8. Flats of course come in many guises, from conversions to mansion blocks to purpose-built to newbuild. Conversions often have dingy common parts and some older ones can be extremely tacky. Avoid properties with manky halls and corridors, even when they are cheap, as today’s tenants, with plenty of choice, turn up their noses at them. I have found by trial and error that the properties which let most successfully, time after time, are large studio or one- bedroom apartments on the first or second floor in a purpose-built block where the common parts are neat, clean and tidy with NO bicycles or prams in the hall or corridors. I would also always avoid buying on big estates, especially where there are a lot of kids kicking balls about, or worse. Such properties also often seem suspiciously cheap, but it can be difficult to find good tenants to take them.
  9. If going for a flat, the apartment block should have good security, caretaking services, an efficient system for rubbish removal, cable or satellite TV and be well lit at night. Whenever I am looking I always ask: would I want to live in it myself? I find that trying to picture myself living in the place helps me to put myself in a potential tenant’s position. If a property makes me shudder, I walk away, however much of a bargain it seems to be on paper.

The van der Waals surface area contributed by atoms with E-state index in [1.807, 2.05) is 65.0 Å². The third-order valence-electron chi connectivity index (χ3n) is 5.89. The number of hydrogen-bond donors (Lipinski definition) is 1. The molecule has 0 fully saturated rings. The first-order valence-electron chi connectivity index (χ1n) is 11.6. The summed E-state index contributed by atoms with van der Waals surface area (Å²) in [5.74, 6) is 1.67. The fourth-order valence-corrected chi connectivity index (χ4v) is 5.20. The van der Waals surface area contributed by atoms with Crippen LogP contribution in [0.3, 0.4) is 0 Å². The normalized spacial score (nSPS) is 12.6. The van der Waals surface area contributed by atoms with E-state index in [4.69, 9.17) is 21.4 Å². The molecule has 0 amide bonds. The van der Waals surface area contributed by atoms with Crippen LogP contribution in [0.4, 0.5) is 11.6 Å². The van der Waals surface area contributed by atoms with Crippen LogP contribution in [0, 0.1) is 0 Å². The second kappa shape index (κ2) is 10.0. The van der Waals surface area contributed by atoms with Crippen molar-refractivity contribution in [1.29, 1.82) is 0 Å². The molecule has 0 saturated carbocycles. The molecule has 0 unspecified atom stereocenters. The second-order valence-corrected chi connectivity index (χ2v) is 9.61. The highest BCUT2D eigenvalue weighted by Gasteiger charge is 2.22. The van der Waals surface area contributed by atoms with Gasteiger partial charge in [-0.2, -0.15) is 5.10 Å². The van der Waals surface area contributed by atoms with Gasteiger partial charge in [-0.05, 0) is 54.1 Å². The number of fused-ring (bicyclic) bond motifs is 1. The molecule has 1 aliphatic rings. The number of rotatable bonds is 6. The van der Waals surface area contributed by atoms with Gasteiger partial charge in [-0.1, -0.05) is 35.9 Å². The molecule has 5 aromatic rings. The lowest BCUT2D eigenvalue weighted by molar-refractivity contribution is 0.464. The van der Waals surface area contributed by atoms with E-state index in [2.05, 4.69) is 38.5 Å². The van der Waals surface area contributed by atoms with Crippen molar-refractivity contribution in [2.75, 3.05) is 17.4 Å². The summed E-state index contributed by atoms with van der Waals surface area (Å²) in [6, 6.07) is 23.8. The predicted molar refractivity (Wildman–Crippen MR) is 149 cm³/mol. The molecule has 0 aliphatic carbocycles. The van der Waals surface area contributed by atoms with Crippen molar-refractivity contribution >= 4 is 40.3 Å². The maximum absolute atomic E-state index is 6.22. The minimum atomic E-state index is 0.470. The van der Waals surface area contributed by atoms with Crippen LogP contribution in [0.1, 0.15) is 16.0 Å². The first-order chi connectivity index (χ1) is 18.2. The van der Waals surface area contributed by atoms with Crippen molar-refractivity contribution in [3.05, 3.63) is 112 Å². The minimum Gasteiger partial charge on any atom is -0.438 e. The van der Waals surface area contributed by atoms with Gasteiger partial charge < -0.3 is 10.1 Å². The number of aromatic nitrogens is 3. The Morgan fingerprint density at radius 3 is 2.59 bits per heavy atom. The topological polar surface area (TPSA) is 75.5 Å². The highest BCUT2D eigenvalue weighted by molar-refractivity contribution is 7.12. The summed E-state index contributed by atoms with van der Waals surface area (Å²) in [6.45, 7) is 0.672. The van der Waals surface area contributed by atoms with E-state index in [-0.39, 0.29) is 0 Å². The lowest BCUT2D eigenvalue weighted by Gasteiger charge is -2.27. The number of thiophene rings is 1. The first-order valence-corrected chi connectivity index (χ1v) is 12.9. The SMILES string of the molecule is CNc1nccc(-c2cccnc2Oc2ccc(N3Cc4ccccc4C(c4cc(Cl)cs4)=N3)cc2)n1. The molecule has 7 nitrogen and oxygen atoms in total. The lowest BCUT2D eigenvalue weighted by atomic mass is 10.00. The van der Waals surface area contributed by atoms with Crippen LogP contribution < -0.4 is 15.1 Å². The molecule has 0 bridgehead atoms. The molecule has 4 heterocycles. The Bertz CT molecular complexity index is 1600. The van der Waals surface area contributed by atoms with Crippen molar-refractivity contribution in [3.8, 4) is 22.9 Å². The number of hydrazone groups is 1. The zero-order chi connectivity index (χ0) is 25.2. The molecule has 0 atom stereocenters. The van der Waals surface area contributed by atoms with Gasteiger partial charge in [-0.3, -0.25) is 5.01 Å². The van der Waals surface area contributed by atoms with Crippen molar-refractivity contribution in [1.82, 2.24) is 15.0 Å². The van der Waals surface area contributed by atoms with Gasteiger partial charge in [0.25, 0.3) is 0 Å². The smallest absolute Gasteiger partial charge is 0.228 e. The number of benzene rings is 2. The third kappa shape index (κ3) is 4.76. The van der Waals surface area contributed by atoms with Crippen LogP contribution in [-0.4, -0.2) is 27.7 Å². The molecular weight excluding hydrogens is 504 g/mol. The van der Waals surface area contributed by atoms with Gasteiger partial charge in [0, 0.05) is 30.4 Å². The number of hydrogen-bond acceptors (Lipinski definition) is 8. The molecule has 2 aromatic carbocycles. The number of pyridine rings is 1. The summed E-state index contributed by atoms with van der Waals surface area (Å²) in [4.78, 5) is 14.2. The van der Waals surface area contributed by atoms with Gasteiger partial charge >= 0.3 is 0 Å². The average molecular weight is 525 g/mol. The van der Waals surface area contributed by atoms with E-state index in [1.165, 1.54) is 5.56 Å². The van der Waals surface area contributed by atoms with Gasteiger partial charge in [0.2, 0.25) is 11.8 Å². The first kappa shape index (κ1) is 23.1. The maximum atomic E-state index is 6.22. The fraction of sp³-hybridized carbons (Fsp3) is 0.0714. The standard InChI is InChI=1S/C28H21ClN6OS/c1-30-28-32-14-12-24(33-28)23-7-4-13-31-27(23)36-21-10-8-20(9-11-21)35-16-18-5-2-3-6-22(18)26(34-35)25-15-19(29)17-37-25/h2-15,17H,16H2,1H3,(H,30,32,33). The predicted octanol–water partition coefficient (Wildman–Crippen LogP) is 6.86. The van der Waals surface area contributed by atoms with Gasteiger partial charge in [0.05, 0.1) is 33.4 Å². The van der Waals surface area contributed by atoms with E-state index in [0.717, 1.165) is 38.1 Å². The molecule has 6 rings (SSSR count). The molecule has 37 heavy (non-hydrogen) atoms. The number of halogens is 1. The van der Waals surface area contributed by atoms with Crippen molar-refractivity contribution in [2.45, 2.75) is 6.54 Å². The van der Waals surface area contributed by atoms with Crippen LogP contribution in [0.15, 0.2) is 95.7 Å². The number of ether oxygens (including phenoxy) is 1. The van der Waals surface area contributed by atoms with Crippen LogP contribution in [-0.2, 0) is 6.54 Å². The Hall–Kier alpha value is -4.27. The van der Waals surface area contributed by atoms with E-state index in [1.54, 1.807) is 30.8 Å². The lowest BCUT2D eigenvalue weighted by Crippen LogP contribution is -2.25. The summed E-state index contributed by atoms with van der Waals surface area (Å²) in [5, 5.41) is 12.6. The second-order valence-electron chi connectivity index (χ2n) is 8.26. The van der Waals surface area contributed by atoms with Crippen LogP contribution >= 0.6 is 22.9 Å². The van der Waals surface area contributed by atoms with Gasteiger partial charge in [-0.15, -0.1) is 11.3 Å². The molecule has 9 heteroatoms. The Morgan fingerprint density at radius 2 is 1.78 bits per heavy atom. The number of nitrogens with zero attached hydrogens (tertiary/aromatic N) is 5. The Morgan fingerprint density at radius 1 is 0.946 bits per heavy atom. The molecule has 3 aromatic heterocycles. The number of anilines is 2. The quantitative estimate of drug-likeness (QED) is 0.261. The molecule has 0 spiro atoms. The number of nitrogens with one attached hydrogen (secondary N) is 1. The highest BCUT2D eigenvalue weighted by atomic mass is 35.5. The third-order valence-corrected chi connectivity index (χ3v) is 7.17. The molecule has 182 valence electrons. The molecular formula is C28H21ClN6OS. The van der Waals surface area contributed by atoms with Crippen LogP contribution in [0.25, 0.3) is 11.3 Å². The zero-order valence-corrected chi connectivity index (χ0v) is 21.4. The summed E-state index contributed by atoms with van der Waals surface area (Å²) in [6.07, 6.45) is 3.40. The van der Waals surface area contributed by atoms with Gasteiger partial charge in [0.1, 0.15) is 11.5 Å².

10. Finally, is there good storage? Somewhere to put a bike? A place for the computer, CD player, television and the vast amount of paraphernalia the average tenant tends to have these days? Is there somewhere to put suitcases? Bedlinen? Towels? Many old houses currently being converted into spanking new apartments have absolutely no storage at all, as the developer is intent on gouging out the maximum number of units and maximising profit. With such developments, there is often no room for a wardrobe or chest of drawers in bedrooms, for instance. Avoid such properties as they will be hard to let.

Remember that, above all, your tenant(s) are looking for a home they can relax and feel comfortable in. Make sure it’s homely at the same time as being smart, contemporary and inviting. It is not easy to find ideal rental properties, which is why BTL landlords should never let up on their search. But bargains do crop up, and you should be in a position to take advantage when they do.

Liz Hodgkinson is the author of The Complete Guide to Letting Property. 7th edition
published by Kogan Page, £10.99.


Successful Renting Magazine - May 2008